In the Macallen case the New York Tax Commission (appellees in the present case) filed a brief, as amici curiae, insisting that whatever decision should be reached would "doubtless apply with like force to the State of New York." The States of Washington and California were also among those States which, as amici curiae, filed briefs in support of the petition for re-hearing in the Macallen case. Cf. Aberdeen Savings L. Assn. v. Tax Commission, 57 Wn. 225; Quicksafe Mfg. Corp. v. Graham, 29 S.W.2d 253.
The fact that the basis of the tax is net income rather than gross income does not justify the inclusion of income from federal instrumentalities.
Mr. Wendell P. Brown, Assistant Attorney General of New York, with whom Mr. Hamilton Ward, Attorney General, was on the brief, for appellees.
This is an appeal under § 238 of the Judicial Code from a decree of a District Court of three judges for Southern New York, 41 F.2d 395, which dismissed, on the merits, the bill of complaint by which appellant, a New York corporation, sought to restrain appellees, the New York State Tax Commission, from the collection of a tax, on the ground that the taxing statute, as applied, infringes the federal Constitution.
Section 209 of Article 9-A of the New York Tax Law lays an annual tax on every domestic corporation of certain classes "for the privilege of exercising its franchise in this state in a corporate or organized capacity." The tax is payable in advance for each year beginning November 1st, and is at the rate of 4 1/2% of so much of the corporation's entire net income for its preceding fiscal year as is, under other sections, allocated to the business carried on within the state. By § 209 the net income embraces "income from any source," and "is presumably the same as the entire net income" reported for income taxation to the United States, "plus . . . dividends on stocks or any interest received on bonds of any character." Subdivision 3 of § 208 provides: "The term `entire net income' means the total net income, including all dividends received on stocks and all interest received from federal, state, municipal or other bonds . . ." Appellant's bill of complaint sets up that during its fiscal year ending June 30, 1929, it was the owner of copyrights granted by the United States upon motion picture films, and had received royalties from the licensing of them. It challenges the tax assessed against it under the statute, for the year beginning November 1, 1929, so far as it is measured by the amount of the royalties.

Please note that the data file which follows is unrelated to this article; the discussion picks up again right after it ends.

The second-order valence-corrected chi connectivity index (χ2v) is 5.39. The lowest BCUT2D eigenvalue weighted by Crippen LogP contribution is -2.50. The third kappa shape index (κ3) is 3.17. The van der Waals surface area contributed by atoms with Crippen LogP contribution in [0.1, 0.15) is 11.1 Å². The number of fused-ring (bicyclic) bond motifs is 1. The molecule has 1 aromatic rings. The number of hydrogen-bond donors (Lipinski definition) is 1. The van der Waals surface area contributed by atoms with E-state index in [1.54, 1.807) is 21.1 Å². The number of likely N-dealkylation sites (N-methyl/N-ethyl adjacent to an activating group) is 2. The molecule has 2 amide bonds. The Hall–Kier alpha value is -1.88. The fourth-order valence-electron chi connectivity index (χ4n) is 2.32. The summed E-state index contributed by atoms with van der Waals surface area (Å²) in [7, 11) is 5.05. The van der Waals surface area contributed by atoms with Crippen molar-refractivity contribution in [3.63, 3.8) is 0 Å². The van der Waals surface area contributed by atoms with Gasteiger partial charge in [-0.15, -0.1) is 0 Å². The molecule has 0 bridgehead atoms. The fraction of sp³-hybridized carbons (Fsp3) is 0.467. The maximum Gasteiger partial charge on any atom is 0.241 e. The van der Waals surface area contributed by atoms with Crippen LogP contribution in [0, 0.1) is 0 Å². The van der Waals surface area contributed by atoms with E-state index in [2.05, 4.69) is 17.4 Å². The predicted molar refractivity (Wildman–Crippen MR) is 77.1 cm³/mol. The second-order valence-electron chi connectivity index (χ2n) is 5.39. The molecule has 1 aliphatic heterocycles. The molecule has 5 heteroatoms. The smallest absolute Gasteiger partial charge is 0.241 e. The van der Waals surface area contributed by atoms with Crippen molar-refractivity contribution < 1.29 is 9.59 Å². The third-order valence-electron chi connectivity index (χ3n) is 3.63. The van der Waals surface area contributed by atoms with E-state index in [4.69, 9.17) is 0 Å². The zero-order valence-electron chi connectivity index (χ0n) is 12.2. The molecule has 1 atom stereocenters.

Page 385 § 209. [Laws N.Y. 1929, c. 385.] Franchise tax on corporations based on net income. For the privilege of exercising its franchise in this state in a corporate or organized capacity every domestic corporation, and for the privilege of doing business in this state, every foreign corporation, except corporations specified in the next section, shall annually pay in advance for the year beginning November first next succeeding the first day of July in each and every year an annual franchise tax, to be computed by the tax commission upon the basis of its entire net income, as defined in subdivision three of section two hundred and eight of the tax law, for its fiscal or the calendar year next preceding, as hereinafter provided, which entire net income is presumably the same as the entire net income which such corporation is required to report to the United States, plus any income received as dividends on stocks or any interest received on bonds of any character, and without deduction for taxes paid on either profits or net income to the government of the United States or for any specific deduction allowed by any other authority, except that the entire net income of a corporation not organized under the laws of any state within the United States which shall be taken as the basis of computation by the tax commission shall be the entire net income in fact and determined as hereinbefore provided rather than the amount earned in the United States or the amount returned to the United States Treasury Department, or as otherwise provided by section two hundred and fourteen of the tax law. However, in determining the entire net income, for purposes of equitable taxation under this article of the tax law, the tax commission may include income from any source, provided only that the assets from which the income arose shall be included in any segregation for the purpose of computing the tax.